It seems that the U.S. is trying to implement the old strategy of the Cold War years, namely the containment policy, against its new rival, China. China, on the other hand, is developing special friendships with strategic countries in very different geographies such as Brazil, Saudi Arabia, Iran and the Republic of South Africa, as if to nullify such siege efforts. In contrast to the containment of the Soviet Union, isolating China does not seem like a straightforward task. Unlike the Soviets, China actively engages in the capitalist system, adhering to its rules and avoiding self-imposed isolationist errors.
Another concept influencing American foreign policy today, similar to the “containment policy,” is the notion of “the West and the rest.” This approach suggests that the West stands alone against the rest of the world, relying solely on itself for support.(3) As I previously attempted to explain, this assumption lacks factual basis and is merely an illusion. If the West succumbs to an idea that divides the world into factions, it will harm both itself and the global community. In the emerging nebulous world order, what the U.S. and the West will require most is not adversaries but rather new allies and friendships.
The concept of “winning hearts and minds,” which was commonly employed in the 2000s but fell short of achieving its goals, is the policy that the U.S. will require the most in this new era. In this context, the Middle East and the Islamic world, which the U.S. appears to have overlooked in recent years, also hold significant importance. I acknowledge that there exists considerable frustration and disillusionment within the American government and the Congress regarding the experiences in Iraq and Afghanistan. This sense of defeat is causing American policymakers to lean towards isolationism or harbor a hostile perception of the Muslim world. Nevertheless, it appears that Middle Eastern states and Muslim nations as a whole will wield a significant influence on establishing equilibrium in the emerging global order. This may explain why China is placing special emphasis on forging alliances with Muslim countries such as Saudi Arabia, Iran, Malaysia, and Indonesia. Muslim nations, possessing abundant natural resources and comprising a quarter of the world’s population, form a collective that any aspiring global leader would seek as a partner. While the Asia-Pacific region may serve as the focal point of the new global contest, it seems implausible to achieve success in this competition without securing the support of the Middle East, regardless of where the global rivalry unfolds.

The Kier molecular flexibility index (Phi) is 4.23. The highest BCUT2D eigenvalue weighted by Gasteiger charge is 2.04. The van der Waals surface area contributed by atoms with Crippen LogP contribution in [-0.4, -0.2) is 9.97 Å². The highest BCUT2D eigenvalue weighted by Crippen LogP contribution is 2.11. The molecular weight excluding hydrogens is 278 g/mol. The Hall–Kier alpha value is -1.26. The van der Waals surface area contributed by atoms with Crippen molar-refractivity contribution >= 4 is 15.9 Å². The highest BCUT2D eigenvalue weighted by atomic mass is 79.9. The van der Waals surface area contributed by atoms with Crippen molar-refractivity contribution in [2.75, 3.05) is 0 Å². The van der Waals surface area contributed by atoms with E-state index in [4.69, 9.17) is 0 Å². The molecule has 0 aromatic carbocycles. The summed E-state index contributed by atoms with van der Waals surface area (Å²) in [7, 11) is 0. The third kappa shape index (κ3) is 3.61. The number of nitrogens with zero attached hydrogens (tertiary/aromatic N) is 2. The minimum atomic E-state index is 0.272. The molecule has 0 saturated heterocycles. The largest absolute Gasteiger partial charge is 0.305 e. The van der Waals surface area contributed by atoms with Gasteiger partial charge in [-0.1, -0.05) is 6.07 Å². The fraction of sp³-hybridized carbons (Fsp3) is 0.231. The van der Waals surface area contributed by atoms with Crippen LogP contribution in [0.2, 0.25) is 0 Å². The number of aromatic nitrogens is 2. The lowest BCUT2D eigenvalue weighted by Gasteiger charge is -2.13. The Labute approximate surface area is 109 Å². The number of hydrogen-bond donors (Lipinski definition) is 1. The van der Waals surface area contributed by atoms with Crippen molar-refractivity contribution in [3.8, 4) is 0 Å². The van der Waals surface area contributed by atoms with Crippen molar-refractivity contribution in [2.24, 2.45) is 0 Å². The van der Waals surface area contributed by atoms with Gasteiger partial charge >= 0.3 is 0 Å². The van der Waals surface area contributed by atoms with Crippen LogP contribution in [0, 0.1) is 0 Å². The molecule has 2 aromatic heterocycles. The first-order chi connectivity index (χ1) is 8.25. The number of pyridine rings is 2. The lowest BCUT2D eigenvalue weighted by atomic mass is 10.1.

NOT “WEST AND THE REST”, BUT “WEST AND THE FRIENDS”
In summary, the United States is not in decline. On the contrary, during the post-Cold War era, the U.S. successfully revitalized itself across various domains and retained its position as the world’s leading economy and political power. However, the global landscape is changing, with other nations experiencing growth and development as well. Given the rapid advancements in technology and evolving nature of global economic relations, the world has become too intricate for a single dominant state to manage alone.
In today’s interconnected world, the mere accumulation of power by the United States or any other global superpower is insufficient to address the collective global challenges. Consequently, both the U.S. and potential rivals require the involvement of regional powers and pivotal countries. The U.S. must now strive to win over more hearts and minds than ever before.
While it remains uncertain whether the newly emerging world order will be a multilateral world order in the classical sense, or whether a variant of the multilateral that we do not know is emerging. But one thing is certain; The United States must strengthen the values, principles, rules and institutions that have made it strong in the past.
An approach that divides the world along hostile civilizational lines, as suggested by Huntington and other thinkers, does not serve the best interests of the United States. On the contrary, it undermines its power. Similarly, it would be excessively optimistic to solely approach the newly formed world order with Cold War reflexes and hope for results by economically and militarily containing potential rivals. Washington must prioritize building friendships before fostering enmities to uphold its global leadership, adopting a mindset of “the West and its friends” rather than “the West and the rest.”